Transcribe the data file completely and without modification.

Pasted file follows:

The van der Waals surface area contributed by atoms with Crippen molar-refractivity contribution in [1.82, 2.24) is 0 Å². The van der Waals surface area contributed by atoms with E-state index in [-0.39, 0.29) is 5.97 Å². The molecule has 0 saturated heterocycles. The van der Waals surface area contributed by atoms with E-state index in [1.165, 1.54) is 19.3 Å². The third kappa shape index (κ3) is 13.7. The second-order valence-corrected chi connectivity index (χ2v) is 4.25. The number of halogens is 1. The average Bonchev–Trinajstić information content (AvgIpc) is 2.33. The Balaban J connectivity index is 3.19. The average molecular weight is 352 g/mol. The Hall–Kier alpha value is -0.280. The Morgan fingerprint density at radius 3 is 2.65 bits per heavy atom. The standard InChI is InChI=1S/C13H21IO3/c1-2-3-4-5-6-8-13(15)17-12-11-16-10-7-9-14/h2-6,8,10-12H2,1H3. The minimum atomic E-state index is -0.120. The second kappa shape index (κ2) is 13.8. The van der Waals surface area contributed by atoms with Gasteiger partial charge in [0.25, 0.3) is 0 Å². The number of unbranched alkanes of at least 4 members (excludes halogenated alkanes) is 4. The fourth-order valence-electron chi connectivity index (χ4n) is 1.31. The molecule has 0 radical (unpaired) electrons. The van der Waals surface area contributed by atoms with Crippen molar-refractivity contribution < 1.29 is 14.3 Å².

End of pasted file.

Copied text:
The van der Waals surface area contributed by atoms with Crippen molar-refractivity contribution in [1.82, 2.24) is 0 Å². The van der Waals surface area contributed by atoms with E-state index in [-0.39, 0.29) is 5.97 Å². The molecule has 0 saturated heterocycles. The van der Waals surface area contributed by atoms with E-state index in [1.165, 1.54) is 19.3 Å². The third kappa shape index (κ3) is 13.7. The second-order valence-corrected chi connectivity index (χ2v) is 4.25. The number of halogens is 1. The average Bonchev–Trinajstić information content (AvgIpc) is 2.33. The Balaban J connectivity index is 3.19. The average molecular weight is 352 g/mol. The Hall–Kier alpha value is -0.280. The Morgan fingerprint density at radius 3 is 2.65 bits per heavy atom. The standard InChI is InChI=1S/C13H21IO3/c1-2-3-4-5-6-8-13(15)17-12-11-16-10-7-9-14/h2-6,8,10-12H2,1H3. The minimum atomic E-state index is -0.120. The second kappa shape index (κ2) is 13.8. The van der Waals surface area contributed by atoms with Gasteiger partial charge in [0.25, 0.3) is 0 Å². The number of unbranched alkanes of at least 4 members (excludes halogenated alkanes) is 4. The fourth-order valence-electron chi connectivity index (χ4n) is 1.31. The molecule has 0 radical (unpaired) electrons. The van der Waals surface area contributed by atoms with Crippen molar-refractivity contribution < 1.29 is 14.3 Å².